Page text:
Michigan Ross Professor Testifies Before Congress on Climate Change, Says U.S. Infrastructure Is 'In Bad Shape'
Tom Lyon, professor of business economics and public policy and of environment and sustainability, was in Washington, D.C. this week to discuss climate change. He spoke before the U.S. House Committee on Transportation and Infrastructure about ways he believes infrastructure improvement, as well as the free market, can help lessen the impacts of climate change.
Michigan Ross Professor Jeremy Kress has warned about the dangers of failing to properly regulate nonbank financial institutions. At 10 a.m. Thursday, he’s scheduled to deliver that message to the U.S. Senate’s Committee on Banking, Housing, and Urban Affairs.
Lyon told the House panel Feb. 26 that “there is no question that U.S. infrastructure is in bad shape” and advised the members of Congress to consider how infrastructure funding might affect greenhouse gas emissions.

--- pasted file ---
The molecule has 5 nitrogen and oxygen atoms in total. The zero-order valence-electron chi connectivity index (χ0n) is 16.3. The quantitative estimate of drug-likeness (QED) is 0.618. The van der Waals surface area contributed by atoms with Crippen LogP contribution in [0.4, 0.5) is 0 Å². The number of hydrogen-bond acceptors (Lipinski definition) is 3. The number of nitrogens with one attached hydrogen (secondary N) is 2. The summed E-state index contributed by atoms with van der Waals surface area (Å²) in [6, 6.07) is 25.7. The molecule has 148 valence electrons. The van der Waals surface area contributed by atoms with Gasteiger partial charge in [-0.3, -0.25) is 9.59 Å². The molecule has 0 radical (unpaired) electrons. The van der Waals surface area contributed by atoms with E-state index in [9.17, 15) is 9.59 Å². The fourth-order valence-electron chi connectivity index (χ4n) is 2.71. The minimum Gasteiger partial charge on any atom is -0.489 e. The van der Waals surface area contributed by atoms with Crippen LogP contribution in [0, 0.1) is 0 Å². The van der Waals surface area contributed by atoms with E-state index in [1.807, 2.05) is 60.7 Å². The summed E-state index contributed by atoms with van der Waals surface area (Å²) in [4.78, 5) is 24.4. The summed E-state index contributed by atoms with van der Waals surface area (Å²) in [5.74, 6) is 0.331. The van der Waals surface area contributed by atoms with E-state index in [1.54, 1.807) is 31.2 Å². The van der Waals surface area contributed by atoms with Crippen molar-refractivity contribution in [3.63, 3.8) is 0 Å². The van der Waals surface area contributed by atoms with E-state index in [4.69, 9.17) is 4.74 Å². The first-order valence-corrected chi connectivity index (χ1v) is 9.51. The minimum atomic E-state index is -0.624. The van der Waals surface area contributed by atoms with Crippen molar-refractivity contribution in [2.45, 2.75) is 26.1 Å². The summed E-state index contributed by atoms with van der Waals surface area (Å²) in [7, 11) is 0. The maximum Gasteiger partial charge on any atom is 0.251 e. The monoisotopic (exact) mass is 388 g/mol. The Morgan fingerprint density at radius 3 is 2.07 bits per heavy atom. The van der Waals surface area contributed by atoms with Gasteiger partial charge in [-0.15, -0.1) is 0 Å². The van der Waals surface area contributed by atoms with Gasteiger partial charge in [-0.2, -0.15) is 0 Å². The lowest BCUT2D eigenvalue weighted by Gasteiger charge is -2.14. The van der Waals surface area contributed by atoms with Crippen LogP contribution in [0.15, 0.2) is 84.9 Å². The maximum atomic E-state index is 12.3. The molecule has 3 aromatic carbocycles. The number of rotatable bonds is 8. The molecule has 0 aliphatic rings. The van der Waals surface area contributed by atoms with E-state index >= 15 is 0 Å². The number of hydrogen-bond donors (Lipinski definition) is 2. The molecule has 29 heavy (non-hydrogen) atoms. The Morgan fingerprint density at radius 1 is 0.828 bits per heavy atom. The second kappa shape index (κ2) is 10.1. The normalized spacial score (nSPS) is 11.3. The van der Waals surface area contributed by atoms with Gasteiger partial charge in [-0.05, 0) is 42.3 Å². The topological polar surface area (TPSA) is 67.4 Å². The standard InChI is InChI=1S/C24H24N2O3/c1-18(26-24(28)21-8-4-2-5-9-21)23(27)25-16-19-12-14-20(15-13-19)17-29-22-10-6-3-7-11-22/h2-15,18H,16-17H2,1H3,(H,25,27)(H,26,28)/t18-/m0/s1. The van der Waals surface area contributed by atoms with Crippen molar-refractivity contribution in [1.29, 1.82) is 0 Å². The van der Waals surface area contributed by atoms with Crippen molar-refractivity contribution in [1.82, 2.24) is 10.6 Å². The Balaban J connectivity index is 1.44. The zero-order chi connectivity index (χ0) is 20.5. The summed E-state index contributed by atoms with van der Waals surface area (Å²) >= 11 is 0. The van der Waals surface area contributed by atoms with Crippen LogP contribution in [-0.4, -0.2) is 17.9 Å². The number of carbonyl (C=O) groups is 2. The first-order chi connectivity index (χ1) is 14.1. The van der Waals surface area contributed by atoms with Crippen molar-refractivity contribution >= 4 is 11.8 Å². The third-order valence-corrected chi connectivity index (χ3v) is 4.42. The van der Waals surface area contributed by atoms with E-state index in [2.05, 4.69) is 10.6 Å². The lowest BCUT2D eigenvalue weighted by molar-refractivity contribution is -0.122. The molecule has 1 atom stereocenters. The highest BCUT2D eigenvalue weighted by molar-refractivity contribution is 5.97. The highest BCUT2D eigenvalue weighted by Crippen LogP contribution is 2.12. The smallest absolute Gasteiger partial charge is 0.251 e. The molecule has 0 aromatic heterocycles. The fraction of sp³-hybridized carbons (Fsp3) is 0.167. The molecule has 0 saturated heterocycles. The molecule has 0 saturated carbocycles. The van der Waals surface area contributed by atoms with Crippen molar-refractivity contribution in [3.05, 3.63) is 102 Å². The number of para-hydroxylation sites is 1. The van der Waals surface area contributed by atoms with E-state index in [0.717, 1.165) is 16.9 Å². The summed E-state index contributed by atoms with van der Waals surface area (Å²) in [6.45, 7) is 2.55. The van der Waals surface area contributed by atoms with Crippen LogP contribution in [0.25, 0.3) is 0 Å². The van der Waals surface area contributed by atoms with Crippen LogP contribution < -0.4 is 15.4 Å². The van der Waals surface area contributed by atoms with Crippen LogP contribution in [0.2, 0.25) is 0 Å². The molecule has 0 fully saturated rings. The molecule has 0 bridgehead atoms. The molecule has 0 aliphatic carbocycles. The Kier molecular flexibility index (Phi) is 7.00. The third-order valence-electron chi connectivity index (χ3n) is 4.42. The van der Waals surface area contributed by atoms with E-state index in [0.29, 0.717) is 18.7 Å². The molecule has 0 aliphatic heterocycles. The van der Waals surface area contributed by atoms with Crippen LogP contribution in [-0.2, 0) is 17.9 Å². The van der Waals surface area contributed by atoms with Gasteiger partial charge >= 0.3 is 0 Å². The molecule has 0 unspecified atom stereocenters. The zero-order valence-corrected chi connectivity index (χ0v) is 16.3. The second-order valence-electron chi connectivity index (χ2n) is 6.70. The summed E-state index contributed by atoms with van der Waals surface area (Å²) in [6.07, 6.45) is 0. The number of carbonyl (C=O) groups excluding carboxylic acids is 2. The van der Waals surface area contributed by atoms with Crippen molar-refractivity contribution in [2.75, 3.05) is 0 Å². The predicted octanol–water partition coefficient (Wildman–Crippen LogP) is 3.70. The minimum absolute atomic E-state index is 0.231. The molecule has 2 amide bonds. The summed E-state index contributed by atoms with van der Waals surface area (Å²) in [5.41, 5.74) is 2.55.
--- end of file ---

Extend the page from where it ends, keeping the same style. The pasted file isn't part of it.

Lyon discussed how market-oriented solutions offer incentives for innovation and cost reduction that can help mitigate the social costs of addressing climate change. Additionally, he spoke about how the history of U.S. government policy for alternative fuels has been inconsistent, which warrants caution about picking specific technology solutions.
Rather than building more highways, Lyon argued that using market mechanisms — such as taxes on driving, based on congestion levels — could help reduce congestion at a lower cost while also reducing greenhouse gas emissions.
He also said a market-based approach, as opposed to government subsidies for different alternative fuels, would support how many new technologies are being developed by various automotive companies, including battery electric, hydrogen fuel cell, and hybrid electric.
You can watch Lyon’s testimony to Congress here.